In short, although we can approve a vaccine for its political importance, medically, we will know very little until the spring. As for efficacy, we won’t have this data by October. Like I said, we will use the animal rule instead. Unfortunately, people can be a lot older or a lot more obese than lab animals. Hopefully, any “October surprise” vaccine will take side effects into account... But either way, with one major exception, this is going to be an opt-in vaccine. Even doctors and nurses will not have to take it. They can always change hospitals or professions. However, soldiers don’t get that choice. So we expect the initial emergency use approval for a vaccine to largely apply to the young and healthy – focused on U.S. military personnel. After all, the Department of Defense needs FDA approval before vaccinating our troops. That’s to keep up with the Russian and Chinese militaries. Finally, let’s talk distribution... Military issues aside, the first folks eligible for a vaccine will be doctors, nurses, first For example, drug developer Moderna reported that three of 15 patients in its Phase I trial reported serious adverse events requiring an emergency room visit at the highest dose. And although the dose has been lowered for the Phase III trials, that’s still a major warning sign about the safety of Moderna’s vaccine.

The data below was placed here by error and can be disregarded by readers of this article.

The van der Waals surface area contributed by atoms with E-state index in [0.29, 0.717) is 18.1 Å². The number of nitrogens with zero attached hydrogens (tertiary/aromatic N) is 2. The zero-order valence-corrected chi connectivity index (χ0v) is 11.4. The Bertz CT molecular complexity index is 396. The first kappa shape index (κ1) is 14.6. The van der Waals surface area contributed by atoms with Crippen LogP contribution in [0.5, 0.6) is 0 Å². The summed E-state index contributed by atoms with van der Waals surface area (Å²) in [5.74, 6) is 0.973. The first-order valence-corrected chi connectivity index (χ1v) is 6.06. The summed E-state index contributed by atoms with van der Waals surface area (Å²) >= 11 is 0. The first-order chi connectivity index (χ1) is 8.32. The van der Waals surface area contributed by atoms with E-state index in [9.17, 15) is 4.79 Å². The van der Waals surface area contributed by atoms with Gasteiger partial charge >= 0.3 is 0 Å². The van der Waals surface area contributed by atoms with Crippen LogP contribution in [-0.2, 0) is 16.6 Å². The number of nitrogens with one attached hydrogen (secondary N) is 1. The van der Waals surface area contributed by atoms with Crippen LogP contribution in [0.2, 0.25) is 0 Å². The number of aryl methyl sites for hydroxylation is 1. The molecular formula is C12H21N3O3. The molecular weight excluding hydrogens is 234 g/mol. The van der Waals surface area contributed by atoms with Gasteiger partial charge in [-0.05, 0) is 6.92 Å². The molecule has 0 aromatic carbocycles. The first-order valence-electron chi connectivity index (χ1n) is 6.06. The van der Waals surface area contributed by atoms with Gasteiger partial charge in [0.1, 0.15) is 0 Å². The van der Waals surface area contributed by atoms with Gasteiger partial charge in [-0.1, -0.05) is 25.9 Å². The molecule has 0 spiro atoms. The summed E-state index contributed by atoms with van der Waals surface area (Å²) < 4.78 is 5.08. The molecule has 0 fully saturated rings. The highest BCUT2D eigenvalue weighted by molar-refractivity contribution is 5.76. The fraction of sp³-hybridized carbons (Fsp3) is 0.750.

responders like paramedics, and other medical aides in nursing homes and other care facilities. These vaccinations can start by the end of 2020... but likely only with about half a million doses by then. The bulk of our health care workers won’t be protected until Spring 2021. National distribution may start in the second quarter of 2021. But it might not finish until sometime in 2023. In other words, it’s unlikely that millions of Americans will be able to stop by their local Walgreens or CVS pharmacy and get a free COVID-19 vaccine this December. The good news is that by the time a vaccine is available to you – say, sometime next summer – we will have strong evidence of its safety and efficacy. The more sobering news is that until that time, you can expect local, state, and international mask mandates, since COVID-19 is an airborne, lethal contagion that especially threatens people over the age of 50. In short, although we can approve a vaccine for its political importance, medically, we will know very little until the spring. And nationally, it won’t protect us for another year, at least. Full distribution and herd immunity are at least two years away. Bottom line, vaccinating 200 million Americans is possible... But it’s not fast, nor easy.
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